argument against the EDCA itself. On the assumption that this
Honorable Court can overturn settled and fundamental constitutional
doctrines and compel a referral to the Senate, a favorable action on the
part of the Senate will simply bring the petitioners back to the Supreme
Court to demand the nullification of the EDCA. The potential damage of
such delay to our national security is incalculable.
V.
ASSORTED ISSUES RAISED BY THE PETITIONS
A.

On Prepositioning

108. Prepositioning cannot be equated with bases, troops, or


facilities in the Constitution. In the context of the EDCA, it is a logistical
detail activity geared towards the operational requirements of activities
conducted under the VFA.
109. The training activities under the VFA require significant
logistical efforts that may be enhanced and made more efficient by the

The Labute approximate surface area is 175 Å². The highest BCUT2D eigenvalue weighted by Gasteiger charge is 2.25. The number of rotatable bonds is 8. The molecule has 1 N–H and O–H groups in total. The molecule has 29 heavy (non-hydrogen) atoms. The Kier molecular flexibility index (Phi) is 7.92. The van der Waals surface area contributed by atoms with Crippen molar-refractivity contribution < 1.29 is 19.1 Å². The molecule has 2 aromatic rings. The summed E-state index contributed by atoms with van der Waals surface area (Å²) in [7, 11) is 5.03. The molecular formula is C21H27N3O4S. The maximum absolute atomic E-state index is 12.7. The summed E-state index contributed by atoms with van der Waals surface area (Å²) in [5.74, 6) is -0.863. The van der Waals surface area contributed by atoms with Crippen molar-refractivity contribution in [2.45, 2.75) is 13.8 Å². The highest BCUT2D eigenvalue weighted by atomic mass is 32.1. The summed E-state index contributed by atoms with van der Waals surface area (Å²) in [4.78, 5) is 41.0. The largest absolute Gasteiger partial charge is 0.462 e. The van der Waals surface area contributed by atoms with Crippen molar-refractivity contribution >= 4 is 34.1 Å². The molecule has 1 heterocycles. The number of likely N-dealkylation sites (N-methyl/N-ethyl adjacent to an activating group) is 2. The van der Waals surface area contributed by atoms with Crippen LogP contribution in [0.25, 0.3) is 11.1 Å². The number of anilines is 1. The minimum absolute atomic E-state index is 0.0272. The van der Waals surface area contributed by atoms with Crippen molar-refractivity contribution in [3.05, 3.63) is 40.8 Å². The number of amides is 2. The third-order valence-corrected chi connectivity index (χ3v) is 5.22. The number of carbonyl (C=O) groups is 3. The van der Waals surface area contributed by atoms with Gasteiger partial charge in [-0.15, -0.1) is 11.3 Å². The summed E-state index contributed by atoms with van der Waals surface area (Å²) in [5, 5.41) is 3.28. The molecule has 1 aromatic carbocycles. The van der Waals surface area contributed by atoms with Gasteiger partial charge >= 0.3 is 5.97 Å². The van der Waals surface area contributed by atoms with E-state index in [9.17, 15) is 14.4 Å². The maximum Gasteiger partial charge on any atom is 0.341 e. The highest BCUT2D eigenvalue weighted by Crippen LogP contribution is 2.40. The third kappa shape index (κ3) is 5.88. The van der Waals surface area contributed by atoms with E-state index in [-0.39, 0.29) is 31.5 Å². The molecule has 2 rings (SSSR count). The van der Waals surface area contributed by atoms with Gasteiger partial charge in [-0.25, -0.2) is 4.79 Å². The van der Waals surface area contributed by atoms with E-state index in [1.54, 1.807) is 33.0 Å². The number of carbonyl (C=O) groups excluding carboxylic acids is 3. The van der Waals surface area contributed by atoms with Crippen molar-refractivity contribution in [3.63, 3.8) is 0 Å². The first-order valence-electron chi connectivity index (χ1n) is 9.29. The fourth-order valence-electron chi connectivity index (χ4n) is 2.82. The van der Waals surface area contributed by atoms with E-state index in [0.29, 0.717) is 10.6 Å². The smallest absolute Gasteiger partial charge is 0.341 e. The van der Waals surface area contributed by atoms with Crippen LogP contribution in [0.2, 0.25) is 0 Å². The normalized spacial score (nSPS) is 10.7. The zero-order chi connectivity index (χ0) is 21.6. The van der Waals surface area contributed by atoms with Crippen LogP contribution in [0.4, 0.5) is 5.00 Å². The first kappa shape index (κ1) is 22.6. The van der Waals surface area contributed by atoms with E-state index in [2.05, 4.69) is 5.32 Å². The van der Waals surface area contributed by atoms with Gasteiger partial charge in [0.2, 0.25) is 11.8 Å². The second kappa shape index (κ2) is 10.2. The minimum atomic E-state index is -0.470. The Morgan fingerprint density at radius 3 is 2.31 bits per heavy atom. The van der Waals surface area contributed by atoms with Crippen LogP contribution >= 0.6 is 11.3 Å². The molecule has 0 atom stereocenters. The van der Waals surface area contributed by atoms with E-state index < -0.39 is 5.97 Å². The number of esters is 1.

prepositioning of supplies, equipment, and materiel prior to the actual
conduct of the training activities, especially for recurring activities.
110. As our most recent experience with Typhoon Ruby shows,
prepositioning is essential for HADR operations as it allows rescue and
relief operations to have one foot in in terms of ability to respond as
soon as possible.
111. Prepositioning is also justified as an implementation of the
MDTs core principle of Defensive Preparation. A country that seriously
intends to defend itself must construct a national defense apparatus and
adopt a force posture that makes it easier to respond in the case of an